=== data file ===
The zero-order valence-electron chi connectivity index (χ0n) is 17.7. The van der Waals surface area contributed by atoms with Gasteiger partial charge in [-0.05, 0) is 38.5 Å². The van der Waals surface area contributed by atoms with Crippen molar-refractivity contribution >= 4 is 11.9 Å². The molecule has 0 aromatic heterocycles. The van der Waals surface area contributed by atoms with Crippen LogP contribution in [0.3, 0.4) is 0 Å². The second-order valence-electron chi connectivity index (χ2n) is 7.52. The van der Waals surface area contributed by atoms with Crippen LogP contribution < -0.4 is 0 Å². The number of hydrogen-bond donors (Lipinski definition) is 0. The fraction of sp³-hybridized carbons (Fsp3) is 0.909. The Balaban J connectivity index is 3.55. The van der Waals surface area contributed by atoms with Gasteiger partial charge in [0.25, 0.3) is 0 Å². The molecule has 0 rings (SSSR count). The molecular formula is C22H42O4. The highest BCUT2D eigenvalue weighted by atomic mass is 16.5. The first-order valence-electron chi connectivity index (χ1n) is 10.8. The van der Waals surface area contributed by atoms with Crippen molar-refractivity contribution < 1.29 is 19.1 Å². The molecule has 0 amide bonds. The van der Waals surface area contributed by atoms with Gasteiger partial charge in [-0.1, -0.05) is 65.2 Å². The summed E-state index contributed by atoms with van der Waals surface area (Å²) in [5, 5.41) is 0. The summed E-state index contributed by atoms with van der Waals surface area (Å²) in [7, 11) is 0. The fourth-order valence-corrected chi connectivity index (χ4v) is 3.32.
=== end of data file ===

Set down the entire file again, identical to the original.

The zero-order valence-electron chi connectivity index (χ0n) is 17.7. The van der Waals surface area contributed by atoms with Gasteiger partial charge in [-0.05, 0) is 38.5 Å². The van der Waals surface area contributed by atoms with Crippen molar-refractivity contribution >= 4 is 11.9 Å². The molecule has 0 aromatic heterocycles. The van der Waals surface area contributed by atoms with Crippen LogP contribution in [0.3, 0.4) is 0 Å². The second-order valence-electron chi connectivity index (χ2n) is 7.52. The van der Waals surface area contributed by atoms with Crippen LogP contribution < -0.4 is 0 Å². The number of hydrogen-bond donors (Lipinski definition) is 0. The fraction of sp³-hybridized carbons (Fsp3) is 0.909. The Balaban J connectivity index is 3.55. The van der Waals surface area contributed by atoms with Gasteiger partial charge in [0.25, 0.3) is 0 Å². The molecule has 0 rings (SSSR count). The molecular formula is C22H42O4. The highest BCUT2D eigenvalue weighted by atomic mass is 16.5. The first-order valence-electron chi connectivity index (χ1n) is 10.8. The van der Waals surface area contributed by atoms with Crippen molar-refractivity contribution < 1.29 is 19.1 Å². The molecule has 0 amide bonds. The van der Waals surface area contributed by atoms with Gasteiger partial charge in [-0.1, -0.05) is 65.2 Å². The summed E-state index contributed by atoms with van der Waals surface area (Å²) in [5, 5.41) is 0. The summed E-state index contributed by atoms with van der Waals surface area (Å²) in [7, 11) is 0. The fourth-order valence-corrected chi connectivity index (χ4v) is 3.32.